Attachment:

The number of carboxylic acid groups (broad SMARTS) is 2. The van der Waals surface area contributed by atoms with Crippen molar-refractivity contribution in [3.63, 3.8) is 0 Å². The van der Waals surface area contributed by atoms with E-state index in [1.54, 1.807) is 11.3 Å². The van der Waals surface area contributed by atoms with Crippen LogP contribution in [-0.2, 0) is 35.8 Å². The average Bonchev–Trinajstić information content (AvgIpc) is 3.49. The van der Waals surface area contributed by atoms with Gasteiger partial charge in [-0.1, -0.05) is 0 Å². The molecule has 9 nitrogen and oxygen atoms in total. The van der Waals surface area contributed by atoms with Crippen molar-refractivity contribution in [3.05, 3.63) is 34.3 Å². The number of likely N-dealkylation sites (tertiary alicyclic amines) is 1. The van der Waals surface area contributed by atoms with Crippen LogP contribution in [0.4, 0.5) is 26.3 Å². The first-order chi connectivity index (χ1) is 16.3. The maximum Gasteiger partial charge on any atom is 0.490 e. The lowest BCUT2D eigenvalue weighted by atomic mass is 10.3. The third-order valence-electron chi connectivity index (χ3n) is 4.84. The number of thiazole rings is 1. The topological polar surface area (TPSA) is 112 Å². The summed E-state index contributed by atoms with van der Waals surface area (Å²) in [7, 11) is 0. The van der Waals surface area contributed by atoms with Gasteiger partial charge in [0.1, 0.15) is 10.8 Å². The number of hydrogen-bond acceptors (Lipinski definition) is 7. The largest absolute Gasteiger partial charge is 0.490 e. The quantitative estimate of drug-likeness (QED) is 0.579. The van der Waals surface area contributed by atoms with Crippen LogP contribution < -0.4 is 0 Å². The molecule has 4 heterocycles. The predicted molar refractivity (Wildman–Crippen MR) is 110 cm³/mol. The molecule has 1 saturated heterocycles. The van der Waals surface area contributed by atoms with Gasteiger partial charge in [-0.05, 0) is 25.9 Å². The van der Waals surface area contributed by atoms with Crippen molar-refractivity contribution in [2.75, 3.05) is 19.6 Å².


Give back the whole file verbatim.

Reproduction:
The number of carboxylic acid groups (broad SMARTS) is 2. The van der Waals surface area contributed by atoms with Crippen molar-refractivity contribution in [3.63, 3.8) is 0 Å². The van der Waals surface area contributed by atoms with E-state index in [1.54, 1.807) is 11.3 Å². The van der Waals surface area contributed by atoms with Crippen LogP contribution in [-0.2, 0) is 35.8 Å². The average Bonchev–Trinajstić information content (AvgIpc) is 3.49. The van der Waals surface area contributed by atoms with Gasteiger partial charge in [-0.1, -0.05) is 0 Å². The molecule has 9 nitrogen and oxygen atoms in total. The van der Waals surface area contributed by atoms with Crippen molar-refractivity contribution in [3.05, 3.63) is 34.3 Å². The number of likely N-dealkylation sites (tertiary alicyclic amines) is 1. The van der Waals surface area contributed by atoms with Crippen LogP contribution in [0.4, 0.5) is 26.3 Å². The first-order chi connectivity index (χ1) is 16.3. The maximum Gasteiger partial charge on any atom is 0.490 e. The lowest BCUT2D eigenvalue weighted by atomic mass is 10.3. The third-order valence-electron chi connectivity index (χ3n) is 4.84. The number of thiazole rings is 1. The topological polar surface area (TPSA) is 112 Å². The summed E-state index contributed by atoms with van der Waals surface area (Å²) in [7, 11) is 0. The van der Waals surface area contributed by atoms with Gasteiger partial charge in [0.1, 0.15) is 10.8 Å². The number of hydrogen-bond acceptors (Lipinski definition) is 7. The largest absolute Gasteiger partial charge is 0.490 e. The quantitative estimate of drug-likeness (QED) is 0.579. The van der Waals surface area contributed by atoms with Crippen LogP contribution < -0.4 is 0 Å². The molecule has 4 heterocycles. The predicted molar refractivity (Wildman–Crippen MR) is 110 cm³/mol. The molecule has 1 saturated heterocycles. The van der Waals surface area contributed by atoms with Gasteiger partial charge in [-0.05, 0) is 25.9 Å². The van der Waals surface area contributed by atoms with Crippen molar-refractivity contribution in [2.75, 3.05) is 19.6 Å².